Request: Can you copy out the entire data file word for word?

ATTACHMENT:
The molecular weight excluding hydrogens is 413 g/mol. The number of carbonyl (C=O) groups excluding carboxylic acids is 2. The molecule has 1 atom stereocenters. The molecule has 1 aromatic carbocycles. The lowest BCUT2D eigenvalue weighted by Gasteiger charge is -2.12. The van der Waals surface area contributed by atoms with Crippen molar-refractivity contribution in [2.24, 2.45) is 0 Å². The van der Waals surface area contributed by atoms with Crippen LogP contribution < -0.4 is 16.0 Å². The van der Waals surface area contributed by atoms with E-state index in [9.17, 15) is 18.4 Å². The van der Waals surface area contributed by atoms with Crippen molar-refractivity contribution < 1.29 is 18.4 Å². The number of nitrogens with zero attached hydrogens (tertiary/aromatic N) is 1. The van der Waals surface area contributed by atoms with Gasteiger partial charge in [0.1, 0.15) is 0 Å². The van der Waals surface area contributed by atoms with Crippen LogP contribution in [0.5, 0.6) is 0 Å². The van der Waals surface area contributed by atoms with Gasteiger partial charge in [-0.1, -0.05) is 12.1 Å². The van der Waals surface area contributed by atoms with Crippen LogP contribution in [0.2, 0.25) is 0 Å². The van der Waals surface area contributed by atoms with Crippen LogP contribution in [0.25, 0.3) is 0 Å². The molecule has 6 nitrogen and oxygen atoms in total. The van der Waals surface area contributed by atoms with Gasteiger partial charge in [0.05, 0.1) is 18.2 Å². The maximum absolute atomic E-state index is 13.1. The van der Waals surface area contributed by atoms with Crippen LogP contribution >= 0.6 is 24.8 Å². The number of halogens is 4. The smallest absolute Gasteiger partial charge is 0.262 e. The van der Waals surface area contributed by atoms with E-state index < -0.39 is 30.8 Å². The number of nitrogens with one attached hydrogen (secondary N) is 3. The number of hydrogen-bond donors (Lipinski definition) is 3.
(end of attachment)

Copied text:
The molecular weight excluding hydrogens is 413 g/mol. The number of carbonyl (C=O) groups excluding carboxylic acids is 2. The molecule has 1 atom stereocenters. The molecule has 1 aromatic carbocycles. The lowest BCUT2D eigenvalue weighted by Gasteiger charge is -2.12. The van der Waals surface area contributed by atoms with Crippen molar-refractivity contribution in [2.24, 2.45) is 0 Å². The van der Waals surface area contributed by atoms with Crippen LogP contribution < -0.4 is 16.0 Å². The van der Waals surface area contributed by atoms with E-state index in [9.17, 15) is 18.4 Å². The van der Waals surface area contributed by atoms with Crippen molar-refractivity contribution < 1.29 is 18.4 Å². The number of nitrogens with zero attached hydrogens (tertiary/aromatic N) is 1. The van der Waals surface area contributed by atoms with Gasteiger partial charge in [0.1, 0.15) is 0 Å². The van der Waals surface area contributed by atoms with Crippen LogP contribution in [0.5, 0.6) is 0 Å². The van der Waals surface area contributed by atoms with Gasteiger partial charge in [-0.1, -0.05) is 12.1 Å². The van der Waals surface area contributed by atoms with Crippen LogP contribution in [0.2, 0.25) is 0 Å². The van der Waals surface area contributed by atoms with Crippen LogP contribution in [0.25, 0.3) is 0 Å². The molecule has 6 nitrogen and oxygen atoms in total. The van der Waals surface area contributed by atoms with Gasteiger partial charge in [0.05, 0.1) is 18.2 Å². The maximum absolute atomic E-state index is 13.1. The van der Waals surface area contributed by atoms with Crippen LogP contribution >= 0.6 is 24.8 Å². The number of halogens is 4. The smallest absolute Gasteiger partial charge is 0.262 e. The van der Waals surface area contributed by atoms with E-state index < -0.39 is 30.8 Å². The number of nitrogens with one attached hydrogen (secondary N) is 3. The number of hydrogen-bond donors (Lipinski definition) is 3.